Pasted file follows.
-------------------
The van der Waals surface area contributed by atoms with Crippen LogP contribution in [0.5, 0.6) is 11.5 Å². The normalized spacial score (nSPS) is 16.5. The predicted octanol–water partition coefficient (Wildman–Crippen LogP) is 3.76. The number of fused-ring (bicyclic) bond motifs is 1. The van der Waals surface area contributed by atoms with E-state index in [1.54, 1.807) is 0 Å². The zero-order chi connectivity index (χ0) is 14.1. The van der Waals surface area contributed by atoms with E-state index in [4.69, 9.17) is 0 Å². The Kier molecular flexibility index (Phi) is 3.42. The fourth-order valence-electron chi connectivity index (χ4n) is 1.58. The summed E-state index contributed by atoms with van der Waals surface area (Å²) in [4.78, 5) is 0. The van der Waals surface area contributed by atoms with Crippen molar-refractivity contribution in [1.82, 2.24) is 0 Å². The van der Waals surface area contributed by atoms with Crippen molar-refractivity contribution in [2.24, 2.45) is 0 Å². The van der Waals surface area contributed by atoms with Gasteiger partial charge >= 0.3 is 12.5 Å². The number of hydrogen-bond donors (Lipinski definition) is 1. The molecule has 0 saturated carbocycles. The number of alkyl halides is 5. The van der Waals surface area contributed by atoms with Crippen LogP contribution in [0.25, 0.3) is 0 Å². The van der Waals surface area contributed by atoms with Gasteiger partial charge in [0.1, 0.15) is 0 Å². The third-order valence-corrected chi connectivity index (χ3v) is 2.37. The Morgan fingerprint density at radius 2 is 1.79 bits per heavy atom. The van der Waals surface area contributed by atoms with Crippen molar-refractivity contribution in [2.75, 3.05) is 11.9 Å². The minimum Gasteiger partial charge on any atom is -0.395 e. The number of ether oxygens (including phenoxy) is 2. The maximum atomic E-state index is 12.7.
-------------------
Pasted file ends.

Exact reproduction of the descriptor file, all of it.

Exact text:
The van der Waals surface area contributed by atoms with Crippen LogP contribution in [0.5, 0.6) is 11.5 Å². The normalized spacial score (nSPS) is 16.5. The predicted octanol–water partition coefficient (Wildman–Crippen LogP) is 3.76. The number of fused-ring (bicyclic) bond motifs is 1. The van der Waals surface area contributed by atoms with E-state index in [1.54, 1.807) is 0 Å². The zero-order chi connectivity index (χ0) is 14.1. The van der Waals surface area contributed by atoms with E-state index in [4.69, 9.17) is 0 Å². The Kier molecular flexibility index (Phi) is 3.42. The fourth-order valence-electron chi connectivity index (χ4n) is 1.58. The summed E-state index contributed by atoms with van der Waals surface area (Å²) in [4.78, 5) is 0. The van der Waals surface area contributed by atoms with Crippen molar-refractivity contribution in [1.82, 2.24) is 0 Å². The van der Waals surface area contributed by atoms with Crippen molar-refractivity contribution in [2.24, 2.45) is 0 Å². The van der Waals surface area contributed by atoms with Gasteiger partial charge >= 0.3 is 12.5 Å². The number of hydrogen-bond donors (Lipinski definition) is 1. The molecule has 0 saturated carbocycles. The number of alkyl halides is 5. The van der Waals surface area contributed by atoms with Crippen LogP contribution in [0.25, 0.3) is 0 Å². The van der Waals surface area contributed by atoms with Gasteiger partial charge in [0.1, 0.15) is 0 Å². The third-order valence-corrected chi connectivity index (χ3v) is 2.37. The Morgan fingerprint density at radius 2 is 1.79 bits per heavy atom. The van der Waals surface area contributed by atoms with Crippen molar-refractivity contribution in [2.75, 3.05) is 11.9 Å². The minimum Gasteiger partial charge on any atom is -0.395 e. The number of ether oxygens (including phenoxy) is 2. The maximum atomic E-state index is 12.7.